Steve Wyatt

    HR Belle's Rolling Big Rig "Jimmy"

  7. #17

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    I forgot to mention that the hunt doesnt start until 3:30 in the evening. But I think I will take your advice and either leave him at home or leave the gun at home and concentrate on him with a few retrieves. As of now the high is suppose to be 88 Deg. As much as I would like to show him off and everyone want to see him work since they have be asking me about him, I think they can wait. From my understanding that we are going to hunt for a few hours and then there is going to be a cookout afterwards. So I would think that we would only hunt maybe 3 hours at the most.

    Thanks for you all's advice.

  8. #18
    Senior Member shawninthesticks's Avatar
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    There is a sticky at the top of the main forum page with lots of general info on this subject " cooling,back by demand "

    Post #11 is a fast track to trouble .
    Shawn White

    HR Big Creek Retrievers Independence Day JH QAA "Indy "

  9. #19
    Senior Member ada5771's Avatar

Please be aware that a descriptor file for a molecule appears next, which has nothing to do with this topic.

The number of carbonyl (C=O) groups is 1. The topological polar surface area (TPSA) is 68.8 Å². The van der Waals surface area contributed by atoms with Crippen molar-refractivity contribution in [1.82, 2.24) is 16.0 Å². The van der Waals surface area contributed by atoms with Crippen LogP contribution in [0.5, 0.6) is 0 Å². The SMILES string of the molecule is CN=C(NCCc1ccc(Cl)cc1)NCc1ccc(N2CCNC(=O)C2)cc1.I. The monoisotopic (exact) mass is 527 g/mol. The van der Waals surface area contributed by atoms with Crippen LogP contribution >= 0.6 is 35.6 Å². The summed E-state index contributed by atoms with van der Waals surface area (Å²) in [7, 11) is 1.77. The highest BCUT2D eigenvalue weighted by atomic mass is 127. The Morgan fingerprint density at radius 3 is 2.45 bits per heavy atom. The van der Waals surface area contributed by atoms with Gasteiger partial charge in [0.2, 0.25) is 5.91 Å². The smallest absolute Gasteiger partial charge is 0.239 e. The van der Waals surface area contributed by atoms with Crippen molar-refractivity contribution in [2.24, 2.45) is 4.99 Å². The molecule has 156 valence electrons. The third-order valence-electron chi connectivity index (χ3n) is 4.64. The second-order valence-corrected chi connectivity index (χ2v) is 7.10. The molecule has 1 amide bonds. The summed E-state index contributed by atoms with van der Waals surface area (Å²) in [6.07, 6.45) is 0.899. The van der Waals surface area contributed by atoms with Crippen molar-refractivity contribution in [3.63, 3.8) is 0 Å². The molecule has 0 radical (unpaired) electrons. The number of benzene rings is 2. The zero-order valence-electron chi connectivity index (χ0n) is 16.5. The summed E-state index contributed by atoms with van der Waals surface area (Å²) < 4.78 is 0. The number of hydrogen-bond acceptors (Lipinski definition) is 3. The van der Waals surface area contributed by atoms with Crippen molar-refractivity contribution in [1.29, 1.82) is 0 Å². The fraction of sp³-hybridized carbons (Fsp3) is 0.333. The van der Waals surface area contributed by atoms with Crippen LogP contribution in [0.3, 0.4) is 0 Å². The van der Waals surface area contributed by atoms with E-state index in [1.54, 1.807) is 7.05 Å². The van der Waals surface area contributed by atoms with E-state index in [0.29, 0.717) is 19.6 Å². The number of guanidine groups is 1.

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    I am in the same situation down in Southern La. If you want to shoot doves leave your dog behind. If you want to work on your dog there are several things that you could work on in a hunting environment that will not over heat the dog. You could set up a platform or dog blind under some shade and work my dog on honoring and observing while shots are being fired. This will build drive(in YOU and the dog as your friends blast the doves haha) and also teach the dog steadiness in a real life hunting situation. If a dove lands close and you are confident your dog marked it you could release him every so often just to reward his honor but don’t get him over heated. Also if a dove goes down in tall grass or a thicket you could bring him to the location of the fall give him a dead brid que and let him hunt it up. Remember success builds confidents dogs are like kids it might seem like a simple find to you but to the dog he just found the long lost bird at 500 yards. As many people have mentioned Hot dog+dove feathers = disaster!!! There are several other little things you could work the dog on without overheating him but you must remember if you bring your dog it turns into more of a training session monitoring your dog the entire time and upholding your obedience standards.